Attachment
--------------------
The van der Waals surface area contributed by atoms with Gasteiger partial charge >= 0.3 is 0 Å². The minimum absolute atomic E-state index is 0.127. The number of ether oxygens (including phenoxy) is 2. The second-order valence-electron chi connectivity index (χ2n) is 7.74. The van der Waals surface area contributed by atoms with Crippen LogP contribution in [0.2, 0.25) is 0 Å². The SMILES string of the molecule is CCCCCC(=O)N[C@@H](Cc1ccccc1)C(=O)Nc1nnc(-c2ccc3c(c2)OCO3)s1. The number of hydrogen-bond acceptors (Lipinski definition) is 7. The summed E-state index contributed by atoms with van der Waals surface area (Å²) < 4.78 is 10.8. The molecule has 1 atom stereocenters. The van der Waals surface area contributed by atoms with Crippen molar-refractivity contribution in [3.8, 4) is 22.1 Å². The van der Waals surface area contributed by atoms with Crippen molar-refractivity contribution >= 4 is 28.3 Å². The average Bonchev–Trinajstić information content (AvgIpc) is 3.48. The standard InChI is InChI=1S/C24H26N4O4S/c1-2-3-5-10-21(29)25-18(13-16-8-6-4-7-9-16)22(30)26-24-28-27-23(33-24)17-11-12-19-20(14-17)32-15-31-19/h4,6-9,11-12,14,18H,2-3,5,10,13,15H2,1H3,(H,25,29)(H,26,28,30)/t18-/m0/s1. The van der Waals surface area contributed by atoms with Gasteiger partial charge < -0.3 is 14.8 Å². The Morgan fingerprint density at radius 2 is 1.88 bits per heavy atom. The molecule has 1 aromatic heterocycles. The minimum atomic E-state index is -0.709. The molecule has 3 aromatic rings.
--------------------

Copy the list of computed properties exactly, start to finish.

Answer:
The van der Waals surface area contributed by atoms with Gasteiger partial charge >= 0.3 is 0 Å². The minimum absolute atomic E-state index is 0.127. The number of ether oxygens (including phenoxy) is 2. The second-order valence-electron chi connectivity index (χ2n) is 7.74. The van der Waals surface area contributed by atoms with Crippen LogP contribution in [0.2, 0.25) is 0 Å². The SMILES string of the molecule is CCCCCC(=O)N[C@@H](Cc1ccccc1)C(=O)Nc1nnc(-c2ccc3c(c2)OCO3)s1. The number of hydrogen-bond acceptors (Lipinski definition) is 7. The summed E-state index contributed by atoms with van der Waals surface area (Å²) < 4.78 is 10.8. The molecule has 1 atom stereocenters. The van der Waals surface area contributed by atoms with Crippen molar-refractivity contribution in [3.8, 4) is 22.1 Å². The van der Waals surface area contributed by atoms with Crippen molar-refractivity contribution >= 4 is 28.3 Å². The average Bonchev–Trinajstić information content (AvgIpc) is 3.48. The standard InChI is InChI=1S/C24H26N4O4S/c1-2-3-5-10-21(29)25-18(13-16-8-6-4-7-9-16)22(30)26-24-28-27-23(33-24)17-11-12-19-20(14-17)32-15-31-19/h4,6-9,11-12,14,18H,2-3,5,10,13,15H2,1H3,(H,25,29)(H,26,28,30)/t18-/m0/s1. The van der Waals surface area contributed by atoms with Gasteiger partial charge < -0.3 is 14.8 Å². The Morgan fingerprint density at radius 2 is 1.88 bits per heavy atom. The molecule has 1 aromatic heterocycles. The minimum atomic E-state index is -0.709. The molecule has 3 aromatic rings.